And for the story to be framed as Trump versus Bush, as opposed to Trump versus the rest of the field, is good for Jeb Bush. Ultimately, this race is going to come down to voters deciding whether they want an experienced candidate like Jeb Bush who has a record as a governor of a big state, or if they want an outsider like Donald Trump, who takes pride in his shoot-from-the-hip style.

[17:25:22] KEILAR: Well, if they do want an experienced candidate, on that note, I'm sure that you've seen this "National Review" report. It says some major Republican donors are underwhelmed by the field so far, including Jeb Bush, and that they're holding out for your former boss, Mitt Romney. Do you think those donors could change his mind, get him into the race?

FEHRNSTROM: No. Mitt Romney has made his decision. He is not reconsidering it. He is friendly with many of the Republican candidates who are running. He feels there's a good sizable crowd of candidates for Republican voters to choose from.

And you know, Brianna, last week, he tweeted out a photo of himself on the beach with one of his grandchildren. And he said something to the effect that these are the important things in life that need to be treasured. So he's very content watching from the sidelines in the company of his family. KEILAR: OK. But before he last -- I just have to press you on this a

little bit, because he last said that he wasn't going to run in 2016 after some consideration. But between his last run and that moment of consideration, I remember he was asked, "Are you thinking of running again?"

He said something like, "No, no, no, no, no, no, no, no, no." And then he went ahead and considered it. Are you sure we can take it to the bank that he will not consider getting in again?

FEHRNSTROM: Yes, of course, there was a period of time at the beginning of this year where he was being encouraged by his supporters to take another look at the race. And he went through that exercise, and ultimately, he decided that it was time to pass the torch to another generation of Republican leaders, and that's exactly what he did. And he has no plans to revisit that decision.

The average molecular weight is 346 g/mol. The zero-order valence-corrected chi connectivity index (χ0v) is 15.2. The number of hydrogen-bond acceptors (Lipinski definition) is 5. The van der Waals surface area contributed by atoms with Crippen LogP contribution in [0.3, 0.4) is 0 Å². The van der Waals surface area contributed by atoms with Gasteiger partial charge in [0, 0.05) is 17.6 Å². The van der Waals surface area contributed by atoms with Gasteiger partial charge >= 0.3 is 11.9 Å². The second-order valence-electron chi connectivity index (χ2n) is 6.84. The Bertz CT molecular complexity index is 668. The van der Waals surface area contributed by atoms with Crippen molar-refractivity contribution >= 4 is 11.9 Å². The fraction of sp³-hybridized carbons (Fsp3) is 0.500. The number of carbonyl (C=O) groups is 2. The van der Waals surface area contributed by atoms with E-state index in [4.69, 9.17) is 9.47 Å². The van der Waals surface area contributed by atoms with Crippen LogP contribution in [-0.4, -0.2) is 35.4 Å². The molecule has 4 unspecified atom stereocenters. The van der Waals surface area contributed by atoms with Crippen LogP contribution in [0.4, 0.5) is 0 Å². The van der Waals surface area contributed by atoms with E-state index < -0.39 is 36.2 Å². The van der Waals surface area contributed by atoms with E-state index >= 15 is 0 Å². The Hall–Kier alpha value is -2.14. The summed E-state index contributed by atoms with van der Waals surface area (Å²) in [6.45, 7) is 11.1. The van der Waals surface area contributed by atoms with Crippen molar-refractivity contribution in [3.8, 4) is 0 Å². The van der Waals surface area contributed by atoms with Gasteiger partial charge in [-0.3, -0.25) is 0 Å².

KEILAR: All right. You can't blame him. A little beach time with family sure is nice. Eric Fehrnstrom, thanks so much for joining us in THE SITUATION ROOM.

FEHRNSTROM: Thank you.

KEILAR: Coming up, CNN's Don Lemon just spoke with Donald Trump. He got more reaction to Jeb Bush's latest attack, and we'll have that in just a little bit.

We're also following some new revelations about what the Chinese and Russians may be doing with stolen information from computer break-ins. Are they unmasking U.S. spies?


KEILAR: We're awaiting a new CNN interview with Donald Trump that you no doubt will want to see. He's already dismissing Jeb Bush's new attack video as a weak hit from what Trump calls a failing campaign.

[17:32:25] I want to bring back CNN political correspondent Sara Murray, along with our chief political analyst, Gloria Borger; our chief political correspondent, Dana Bash; and CNN politics senior digital correspondent Chris Moody.

OK. So let's take a look first, Gloria, and then we'll talk about this on the other side, about this response from Jeb Bush, this attack video.


WOLF BLITZER, CNN ANCHOR: Do you identify more as a Democrat or a Republican?

DONALD TRUMP (R), PRESIDENTIAL CANDIDATE: Well, you'd be shocked if I said that, in many cases, I probably identify more as a Democrat.

BLITZER: Why are you a Republican?

TRUMP: I have no idea.

I lived in New York City in Manhattan all my life, so, you know, my views are a little bit different than if I lived in Iowa.


KEILAR: All right, so Jeb Bush, now...


KEILAR: ... he's fighting back, right, with Donald Trump's own words.